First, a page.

In the last year we have seen tremendous development in visualizing the Universe through the digital world. Google Sky and Wikisky are examples of this progress. These interfaces have taken well-known all-sky surveys and detailed observations to create virtual observatories that show our nearest planetary neighbors, like Mars and Jupiter, to the most distant galaxies in the Universe. Today, Microsoftâ€™s WorldWide Telescope has joined the group in digitizing the Universe. Earlier this year Microsoft gave an amazing demonstration at TED. But right now everyone can download the WorldWide Telescope program and explore the Universe with impressive integration and interconnectivity.
Getting Started in WWT:
I would like to invite you to a quick tour through WorldWide Telescope from Chandraâ€™s eyes. There are two ways we can do this. The first is through the â€œExploreâ€ button that is located in the top left region of the program. You should see a row of boxes that provides a selection of telescopes and surveys that you view. If you click on the â€œChandra Imagesâ€ box, you will be given a collection of X-ray images to view in the night sky. In this case, letâ€™s click on the â€œCoronet Clusterâ€. WorldWide Telescope will zip you through the sky to the imageâ€™s location. Once the program arrives at the Coronet Clusterâ€™s location you will see a Chandra X-ray and Spitzer infrared composite image, where X-ray is in blue and purple and the infrared is in green and red. Behind the composite image is the optical Digitized Sky Survey layer. What is striking about this program is that you can crossfade between the Chandra layer and the Digitized Sky Survey layer. The crossfade tool can be found in between the â€œImageryâ€ and â€œContext Search Filterâ€ in the bottom bar. If you would like to compare the Chandra image with other wavelengths, like infrared and radio, then click on the â€œImageryâ€ box and choose another survey to view. Try out the different layers and continue to compare them with the Chandra image. It will give you a good idea of what Chandra sees compared with other wavelengths.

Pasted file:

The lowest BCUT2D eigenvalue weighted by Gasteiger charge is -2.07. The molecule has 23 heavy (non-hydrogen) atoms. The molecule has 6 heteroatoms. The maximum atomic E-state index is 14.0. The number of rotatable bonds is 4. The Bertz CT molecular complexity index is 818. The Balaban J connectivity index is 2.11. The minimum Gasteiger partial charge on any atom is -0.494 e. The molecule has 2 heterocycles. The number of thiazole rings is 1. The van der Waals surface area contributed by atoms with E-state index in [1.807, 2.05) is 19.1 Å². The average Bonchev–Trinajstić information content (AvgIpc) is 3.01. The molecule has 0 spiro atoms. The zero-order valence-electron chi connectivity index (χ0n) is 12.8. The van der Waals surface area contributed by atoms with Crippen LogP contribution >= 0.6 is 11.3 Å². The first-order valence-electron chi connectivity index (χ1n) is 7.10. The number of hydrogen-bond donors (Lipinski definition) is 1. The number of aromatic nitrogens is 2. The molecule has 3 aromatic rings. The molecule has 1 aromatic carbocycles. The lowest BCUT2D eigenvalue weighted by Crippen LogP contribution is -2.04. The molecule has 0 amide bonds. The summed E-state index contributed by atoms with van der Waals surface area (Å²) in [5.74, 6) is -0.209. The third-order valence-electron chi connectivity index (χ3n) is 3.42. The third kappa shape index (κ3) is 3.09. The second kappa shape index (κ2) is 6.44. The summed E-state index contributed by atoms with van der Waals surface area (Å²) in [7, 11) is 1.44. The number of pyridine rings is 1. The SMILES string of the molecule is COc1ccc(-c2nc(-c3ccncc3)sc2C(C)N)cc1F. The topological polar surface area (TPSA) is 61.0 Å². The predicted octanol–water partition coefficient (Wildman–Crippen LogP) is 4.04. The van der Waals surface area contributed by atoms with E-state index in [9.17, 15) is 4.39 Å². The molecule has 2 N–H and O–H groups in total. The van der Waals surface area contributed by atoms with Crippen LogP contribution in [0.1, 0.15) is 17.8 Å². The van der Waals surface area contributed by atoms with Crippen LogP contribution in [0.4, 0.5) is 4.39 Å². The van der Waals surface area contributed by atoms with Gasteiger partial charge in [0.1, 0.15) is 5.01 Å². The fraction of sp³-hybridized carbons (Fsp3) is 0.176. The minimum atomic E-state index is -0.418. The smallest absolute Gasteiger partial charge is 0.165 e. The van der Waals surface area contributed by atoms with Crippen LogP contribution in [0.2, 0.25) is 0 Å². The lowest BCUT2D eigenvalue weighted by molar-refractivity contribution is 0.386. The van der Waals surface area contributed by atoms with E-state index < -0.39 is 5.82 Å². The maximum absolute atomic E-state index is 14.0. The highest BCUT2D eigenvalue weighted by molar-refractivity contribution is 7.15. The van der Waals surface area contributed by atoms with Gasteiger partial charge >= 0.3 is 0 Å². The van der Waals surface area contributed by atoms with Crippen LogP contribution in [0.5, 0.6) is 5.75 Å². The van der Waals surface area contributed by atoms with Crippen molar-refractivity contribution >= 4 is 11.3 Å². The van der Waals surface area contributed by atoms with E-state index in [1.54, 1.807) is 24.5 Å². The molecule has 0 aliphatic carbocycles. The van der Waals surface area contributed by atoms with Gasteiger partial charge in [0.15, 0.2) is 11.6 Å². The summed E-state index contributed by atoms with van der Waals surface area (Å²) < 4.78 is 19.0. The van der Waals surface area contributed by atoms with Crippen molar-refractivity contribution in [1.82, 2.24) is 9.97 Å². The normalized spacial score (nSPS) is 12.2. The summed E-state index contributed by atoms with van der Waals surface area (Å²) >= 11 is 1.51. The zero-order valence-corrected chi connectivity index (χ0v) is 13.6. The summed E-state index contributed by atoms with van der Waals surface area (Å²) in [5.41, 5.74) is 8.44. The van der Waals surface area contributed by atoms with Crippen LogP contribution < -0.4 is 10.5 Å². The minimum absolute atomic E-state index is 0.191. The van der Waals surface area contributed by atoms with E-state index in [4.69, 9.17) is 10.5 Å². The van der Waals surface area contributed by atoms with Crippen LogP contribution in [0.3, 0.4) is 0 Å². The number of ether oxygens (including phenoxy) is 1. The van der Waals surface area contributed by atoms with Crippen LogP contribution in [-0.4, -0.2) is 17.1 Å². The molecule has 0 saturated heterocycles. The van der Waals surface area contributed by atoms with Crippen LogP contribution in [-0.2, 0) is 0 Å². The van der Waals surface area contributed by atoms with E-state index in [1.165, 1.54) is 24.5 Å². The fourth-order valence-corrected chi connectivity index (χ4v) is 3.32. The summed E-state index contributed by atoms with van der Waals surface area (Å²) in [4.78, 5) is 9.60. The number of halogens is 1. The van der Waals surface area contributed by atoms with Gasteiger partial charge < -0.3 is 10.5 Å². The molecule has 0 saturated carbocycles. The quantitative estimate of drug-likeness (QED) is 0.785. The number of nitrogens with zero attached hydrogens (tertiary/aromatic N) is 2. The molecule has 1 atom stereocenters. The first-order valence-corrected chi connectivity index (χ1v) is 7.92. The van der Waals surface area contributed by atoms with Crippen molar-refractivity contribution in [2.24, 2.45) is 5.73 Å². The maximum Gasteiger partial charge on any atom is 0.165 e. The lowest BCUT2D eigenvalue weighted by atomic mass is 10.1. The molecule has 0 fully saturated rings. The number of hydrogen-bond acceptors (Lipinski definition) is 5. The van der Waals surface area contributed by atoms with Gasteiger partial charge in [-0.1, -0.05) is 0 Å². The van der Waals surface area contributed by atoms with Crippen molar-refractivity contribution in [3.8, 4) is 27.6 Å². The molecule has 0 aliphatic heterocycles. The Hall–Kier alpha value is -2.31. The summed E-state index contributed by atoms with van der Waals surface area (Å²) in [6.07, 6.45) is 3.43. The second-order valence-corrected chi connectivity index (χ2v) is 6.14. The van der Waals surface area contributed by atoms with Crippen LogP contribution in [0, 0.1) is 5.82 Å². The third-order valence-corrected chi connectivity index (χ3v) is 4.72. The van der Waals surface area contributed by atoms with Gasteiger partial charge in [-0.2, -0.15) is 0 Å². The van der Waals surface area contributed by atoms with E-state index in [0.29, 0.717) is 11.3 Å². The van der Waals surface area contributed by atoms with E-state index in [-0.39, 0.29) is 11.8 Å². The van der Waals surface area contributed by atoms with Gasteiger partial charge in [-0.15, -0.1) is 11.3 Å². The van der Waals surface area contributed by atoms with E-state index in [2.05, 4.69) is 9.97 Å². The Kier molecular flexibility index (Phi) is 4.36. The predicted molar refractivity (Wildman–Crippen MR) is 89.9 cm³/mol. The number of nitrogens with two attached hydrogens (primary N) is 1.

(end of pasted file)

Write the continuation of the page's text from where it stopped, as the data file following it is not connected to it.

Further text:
The second way to view Chandraâ€™s images in the WorldWide Telescope is by visiting Chandraâ€™s website and downloading an image. Letâ€™s download the 2002 Galactic Center TIFF image at http://chandra.harvard.edu/photo/2002/gcenter/gcenter_xray_rgb.tif and open it with the WorldWide Telescope program. You can do this by clicking the small arrow below the â€œExploreâ€ button to expand your options. In there you select Open > Image and then choose the gcenter_xray_rgb.tif image. Once this is done, WorldWide Telescope will slew to the imageâ€™s location. Comparing it to the Galactic Center image in this blog (above), you will notice that the Digitized Sky Survey layer is very dark where Chandraâ€™s X-ray image is bursting with action and color. What we see here is just a glimpse of Chandraâ€™s ability. For the WorldWide Telescope to open and place an image in the correct location in the digital sky, embedded coordinates are needed. Since this process is new and cutting-edge, we are working hard on expanding this information to the rest of our images. Before long, all of Chandraâ€™s images will be viewable in the WorldWide Telescope and other similar interfaces.
Enjoy exploring the night sky with a twist of X-ray vision.
-Eli Bressert, CXC
Eli Bressert is a science imager for the Chandra X-ray Center, where he takes images from research and optimizes them for the public. Eli collaborates with the Microsoft Worldwide Telescope and Google Sky teams to release and visualize Chandra images in virtual observatories.